Social distancing in Suzhou
Updated: Mar 7
So we still await a final opening date for Gideon and Emily to go back to school. We were told last week that it would be the 14th April for Gideon and the 16th for Emily but since then the education bureau changed their minds and would require that the school opens one year group per day in succession from the year 13s down, so the waiting game continues. We had hoped we had escaped more medical testing but the new rule as of last weekend would appear to be that anyone arriving in the country from 11 March onwards is required to go for intrusive dna nucleic acid testing. Ours is on Wednesday.
Since the covid19 outbreak, we have been hearing of much more xenophobia, for example in denying entry for foreigners to tourist attractions. I do get interrogated by the same guard if I return to the compound without my permission slip, (if for example I dropped it or Mike went on ahead and took it with him), it's a bit unsettling having to answer about 6 questions about my identity and where I live by the same guard who unless has early onset facial agnosia should be able to recognise me. It's difficult to say whether it is discrimination or just his job but either way I bite my lip and comply even if in a slightly blaze manner. Overall I see more acceptance, cooperation and friendship than discrimination. It has been great to regroup with some of our Suzhou community. Sunday morning long runs around Jinji Lake have taken up again. We had unofficial parkrun on Saturday in our usual location and everyone self-timed and went for coffee after. I'm looking forward to developing some language exchange, (mandarin and english) in the post-run coffee sessions.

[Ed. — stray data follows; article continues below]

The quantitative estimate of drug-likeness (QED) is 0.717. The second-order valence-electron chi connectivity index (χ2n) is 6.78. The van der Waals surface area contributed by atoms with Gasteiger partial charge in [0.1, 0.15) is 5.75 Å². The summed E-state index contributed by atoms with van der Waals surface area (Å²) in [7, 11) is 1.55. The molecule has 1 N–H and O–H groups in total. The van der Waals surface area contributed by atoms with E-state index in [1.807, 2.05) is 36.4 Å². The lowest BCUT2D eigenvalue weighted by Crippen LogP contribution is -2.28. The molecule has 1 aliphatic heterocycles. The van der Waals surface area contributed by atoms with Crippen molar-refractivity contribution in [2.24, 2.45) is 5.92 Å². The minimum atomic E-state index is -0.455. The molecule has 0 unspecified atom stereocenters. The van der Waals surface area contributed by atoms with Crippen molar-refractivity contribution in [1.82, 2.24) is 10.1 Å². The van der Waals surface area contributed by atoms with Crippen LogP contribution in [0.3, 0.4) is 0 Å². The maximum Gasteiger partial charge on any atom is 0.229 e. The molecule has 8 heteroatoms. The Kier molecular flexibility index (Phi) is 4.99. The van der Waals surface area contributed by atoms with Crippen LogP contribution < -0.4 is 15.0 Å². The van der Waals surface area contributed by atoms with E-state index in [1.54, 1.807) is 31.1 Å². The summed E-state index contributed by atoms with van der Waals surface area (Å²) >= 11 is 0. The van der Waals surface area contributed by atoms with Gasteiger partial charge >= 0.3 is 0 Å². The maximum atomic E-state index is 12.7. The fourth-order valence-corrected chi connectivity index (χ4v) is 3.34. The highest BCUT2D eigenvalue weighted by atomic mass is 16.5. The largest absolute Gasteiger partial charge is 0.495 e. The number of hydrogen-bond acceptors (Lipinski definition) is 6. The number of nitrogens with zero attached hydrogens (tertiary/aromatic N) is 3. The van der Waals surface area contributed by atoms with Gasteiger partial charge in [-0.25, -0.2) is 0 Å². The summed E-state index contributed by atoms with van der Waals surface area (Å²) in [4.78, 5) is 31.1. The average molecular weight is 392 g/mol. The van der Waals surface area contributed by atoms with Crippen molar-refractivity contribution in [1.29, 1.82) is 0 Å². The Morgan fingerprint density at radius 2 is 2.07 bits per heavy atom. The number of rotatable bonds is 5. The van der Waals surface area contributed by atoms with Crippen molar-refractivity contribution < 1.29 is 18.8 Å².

Last Sunday, (Palm sunday), we joined a group who were hiking up Lingyangshan (mountains out west). I should have got the hint from the hiker's attire that it wasn't going to fit my idea of family friendly hiking but we followed suite anyway. Many of the group are regular attendees of parkrun. It was quite staggering, (partly because of the slippery terrain), how enthusiastic 2 of the ladies, (Sharon and Katarina), were to help Emily along, holding her hand, carrying her and giving piggy backs. We were often grasping up steep rock faces or on all fours, avoiding slipping down a crumbling slope and I probably would have been frozen by fear if it had been only I to deal with Emily and my own unsteadiness. It was with great relief that we decided to conquer just 2 of the 4 peaks.
After the hike, I joined the 'blue shield' volunteers to make a cheesy video about how we are helping the subway staff to check temperatures and health codes for all passengers. 4 of us, all of different nationalities, had to line up and say with conviction, despite our eclectic accents; 'Women shi lan dun zhi yuan zhe', (meaning 'we are blue shield volunteers'). It is run by Chris, (also known by his English name: 'Nostalgia'), who Mike met running once and has been a keen supporter of parkrun. He is a committed member of the national communist party.